As I walk though malls or go to a movie theater, even grab a burger at a fast food joint, I see kids of all ages sporting jerseys and shirts of their favorite NBA and NFL stars. Unfortunately, many of these men mistook the fact that God blessed them with athleticism and a specialized talent and instead took it to mean that they are both better than everyone else and above everything. Even the world of college sports was rocked this last year by the Penn State scandal.
I’m not going to point out any of the obvious transgressors but I do want to give a big thumbs up to two NFL stars who act like they realize that being athletic is partially hard work and partially a blessing and, in addition, show some humility.
Everyone that knows me knows that I am a dedicated New Orleans fan. Not just of the football team, although I have been a fan since they were formed and once caught a pass from Archie Manning at a football camp, but of the city itself. Both of the athletes have their connection with the city.
Eli Manning, born and raised in New Orleans, may often feel like he is traveling in the shadow of his bigger brother Peyton, but you would be hard pressed to find a humbler quarterback more deserving of the title Superstar.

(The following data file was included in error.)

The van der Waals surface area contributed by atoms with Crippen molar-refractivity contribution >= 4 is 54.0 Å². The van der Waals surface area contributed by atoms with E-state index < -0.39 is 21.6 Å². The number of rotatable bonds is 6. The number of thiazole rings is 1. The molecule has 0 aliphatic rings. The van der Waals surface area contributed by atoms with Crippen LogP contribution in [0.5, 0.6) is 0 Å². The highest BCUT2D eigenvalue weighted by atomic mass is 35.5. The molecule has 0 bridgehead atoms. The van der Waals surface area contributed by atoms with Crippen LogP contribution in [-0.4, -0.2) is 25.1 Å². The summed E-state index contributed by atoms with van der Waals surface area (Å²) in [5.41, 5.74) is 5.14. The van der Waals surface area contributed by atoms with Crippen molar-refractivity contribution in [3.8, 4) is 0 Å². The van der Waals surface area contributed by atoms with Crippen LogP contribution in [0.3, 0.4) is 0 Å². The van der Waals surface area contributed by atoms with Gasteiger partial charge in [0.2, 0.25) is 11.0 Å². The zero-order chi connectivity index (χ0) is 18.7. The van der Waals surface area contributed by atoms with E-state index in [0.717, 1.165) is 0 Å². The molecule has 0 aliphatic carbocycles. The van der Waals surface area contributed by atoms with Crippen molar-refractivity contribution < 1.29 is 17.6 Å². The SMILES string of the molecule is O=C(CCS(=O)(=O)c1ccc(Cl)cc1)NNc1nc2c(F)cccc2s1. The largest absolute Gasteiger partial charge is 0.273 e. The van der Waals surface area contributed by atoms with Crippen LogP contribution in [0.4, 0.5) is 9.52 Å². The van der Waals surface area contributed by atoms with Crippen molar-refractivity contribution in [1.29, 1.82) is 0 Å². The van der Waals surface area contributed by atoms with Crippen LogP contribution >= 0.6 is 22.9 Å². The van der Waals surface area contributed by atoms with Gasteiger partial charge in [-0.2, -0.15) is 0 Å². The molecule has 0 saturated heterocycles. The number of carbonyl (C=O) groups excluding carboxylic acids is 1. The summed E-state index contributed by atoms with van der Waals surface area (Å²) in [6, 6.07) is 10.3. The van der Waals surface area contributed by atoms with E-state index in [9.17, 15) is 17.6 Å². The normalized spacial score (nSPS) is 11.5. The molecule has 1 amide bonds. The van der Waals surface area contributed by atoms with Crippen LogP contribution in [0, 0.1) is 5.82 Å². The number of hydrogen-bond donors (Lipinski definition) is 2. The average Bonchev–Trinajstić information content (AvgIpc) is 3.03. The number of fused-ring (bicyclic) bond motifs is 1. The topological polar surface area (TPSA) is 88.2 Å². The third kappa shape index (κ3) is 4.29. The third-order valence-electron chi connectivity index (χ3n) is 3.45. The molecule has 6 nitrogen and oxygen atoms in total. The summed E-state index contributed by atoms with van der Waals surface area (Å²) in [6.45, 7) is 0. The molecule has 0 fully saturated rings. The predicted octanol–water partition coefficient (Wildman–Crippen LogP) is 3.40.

After the NY Giants won their second Super Bowl this past January under his leadership and throwing arm, you might have expected to see Eli thumping his chest, partying in Cabo, or talking about how great he was. Instead, when he gave his speech at the NY City Hall a couple of days after the victory he spent the time thanking everyone involved and sharing the glory. This is the way he consistently carries himself, on and off the field. No showboating, no run ins with the police, no temper tantrums, just get the job done.
The second role model that I would choose for my sons is the current QB of the New Orleans Saints, Drew Brees.
Future Hall of Famer without a doubt, Brees is a consummate gentleman and a hard worker, epitomizing the work ethic required to be at the top of your field. Coaches and players both state that Brees is usually the first one at the training center and often the last one to leave. He takes time from his workouts to help his team members improve, one good example being Tight End Jimmy Graham who we expect to be on the Role Model list soon.
Drew came back from as devastating an injury as it is possible for a quarterback when he tore his labrum by getting hit trying to recover a fumble during his stint at San Diego.
Brees is, for now, the highest paid player in the NFL but like everything else that has happened to him, he hasn’t let that go to his head. Around the league players appear genuine when they congratulate him.
Brees is a family man, as you can tell from his social media posts, a top worker in the NFL Players Association, and puts time and money into New Orleans, which is still trying to recover from the devastation.
Like Manning, the only things you hear about Drew Brees are good things and anyone would be proud to point to that man and his accomplishments and say, “I want my kids to grow up to be like him”.